Discovering Talented Entrepreneurs

Published by • December 3rd, 2007 RSS News Feed

the importance of fresh, young and raw talent

This article is an offshoot of Guy Kawasaki’s article, “in search of inexperience“. Guy Kawasaki’s article was itself a piggyback off of Glenn Kelman’s article on the Entrepreneur 2.0 phenomenon. Enjoy.

In case you don’t have time to read the articles, I’ll briefly touch on both articles. Both gentlemen discuss the problem of entrepreneurs who strike success early and hope to replicate that success with new start-ups by employing similar tactics. The conclusions are decidedly pessimistic about second timers, but for good reason. They discuss the importance of recruiting talent and finding the best and brightest to help create a successful business, but both are skeptics when the same business model approach is taken to drastically different business problems.

What makes the talented first-timer a potential success is that s/he is hungry during the first attempt and it’s much more difficult to predict how the young entrepreneur will fare a second time around once the motivating factors are diluted. In some cases, sheer dumb luck allows “entrepreneurs” to strike gold, but that’s another story.
Glenn Kelman’s opinion on Entrepreneur 2.0:

Second-time entrepreneurs are so intent on replicating their success that they manufacture an inferior idea where the first one grew naturally out of a problem that had been bothering them. Some become so obsessed with how great their first company was that they spend all their time trying to copy it rather than building something different and new. They often hire top-heavy teams from past ventures, or strain to grow fast enough to meet higher expectations. Most strike out on their own without the partners they depended on for candor in their first success.

And for all the rhetoric about working just as hard the second time around, few second-timers operate at the same level of savagery that drove the early, destitute years of their first startup. Most don’t even try. A friend of mine had a great idea, raised money from his old investors, then took a three-week yachting trip. Another is often reported by his subordinates to be “golfing in outer space,” a catchphrase for exotic vacations that mere mortals could never afford.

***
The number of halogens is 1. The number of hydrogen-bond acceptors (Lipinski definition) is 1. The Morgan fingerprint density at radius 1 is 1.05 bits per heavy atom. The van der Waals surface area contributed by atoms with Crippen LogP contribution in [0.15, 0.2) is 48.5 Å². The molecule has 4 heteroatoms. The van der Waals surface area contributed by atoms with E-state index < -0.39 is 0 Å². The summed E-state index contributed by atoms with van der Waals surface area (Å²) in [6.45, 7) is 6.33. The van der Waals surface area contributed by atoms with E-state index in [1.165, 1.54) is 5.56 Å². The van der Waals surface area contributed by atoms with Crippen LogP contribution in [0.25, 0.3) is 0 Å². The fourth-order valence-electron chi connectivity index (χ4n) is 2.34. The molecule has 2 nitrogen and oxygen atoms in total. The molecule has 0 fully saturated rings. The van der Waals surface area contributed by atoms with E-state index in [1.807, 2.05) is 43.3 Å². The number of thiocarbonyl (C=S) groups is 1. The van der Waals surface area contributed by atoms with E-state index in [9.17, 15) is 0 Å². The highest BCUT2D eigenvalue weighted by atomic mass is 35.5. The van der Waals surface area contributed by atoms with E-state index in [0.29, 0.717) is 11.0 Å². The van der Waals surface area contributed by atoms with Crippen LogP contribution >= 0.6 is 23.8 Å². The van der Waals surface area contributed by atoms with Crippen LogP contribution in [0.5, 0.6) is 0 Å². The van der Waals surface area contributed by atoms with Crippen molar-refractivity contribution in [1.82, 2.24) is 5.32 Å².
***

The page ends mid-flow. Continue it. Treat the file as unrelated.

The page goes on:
Now for Guy Kawasaki’s points, I’ll publish some of his words, but you should read his entire article if you’re interested in the issue. Kawasaki’s article is one of the better supplements I’ve read on issues of advancing technology and business and the relationships between creative energy, innovation and the motivation that makes it happen.

My favorite points related to “the serial entrepreneur”

  1. Serial entrepreneurs don’t (or can’t) work as hard. When you have a 5,000 square foot house, a second house in Montana, a car made by a company whose name ends in “i,” a spouse, and kids, attitudes change. Indeed, attitudes should change or people never grow up. However, it’s one thing to work to survive and another to work for fulfillment. They can say they’re just as hungry this time, but the point is that no one had to ask if they were hungry the first time.
  2. Serial entrepreneurs don’t get smacked around enough. Life is good as a serial entrepreneur: they walk in, tell people that their last company was sold for a bazillion dollars, and now they’re starting another one,
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    and it’s a privilege and honor to invest. Who’s going to poke holes in their strategy when Sequioia, Kleiner Perkins, et al are issuing term sheets and ever lesser venture capitalist is sucking up? No one. And that’s too bad because they won’t get anyone checking their sanity.

  3. Serial entrepreneurs hire their buddies who were with them the first time. Thus, the entire founding team suffers from all the problems listed above. People who don’t know what they don’t know are few and far between, but a startup needs this kind of people to push the boundaries of what’s possible in what ways. Ignorance is not only bliss; it’s also empowering.

Take a look at the arguments, very simple:

  1. Serial entrepreneurs can’t or won’t work as hard once they’ve tasted success.
  2. Investors will throw money at them because they’ve “been there before…”
  3. ‘Teams’ working on multiple efforts are problematic… see #1, #2 above.

The process of self-discovery, motivation and purpose

As one of the budding “inexperienced entrepreneurs” – depending on how you define it – in the industry, I love reading Guy Kawasaki’s blog.

I feel connected to him because his words help me understand who I am and how my talents can be put to use. Like you, I have a hunger and burning desire to be the next silicon valley success story. Who wouldn’t want to be “that guy” (or gal). We all know that it isn’t enough to simply want to be the next Bill Gates or Steve Wozniak, you have to be a special kind of person to experience the American dream.

What makes you special, can you hack it in a pool of sharks?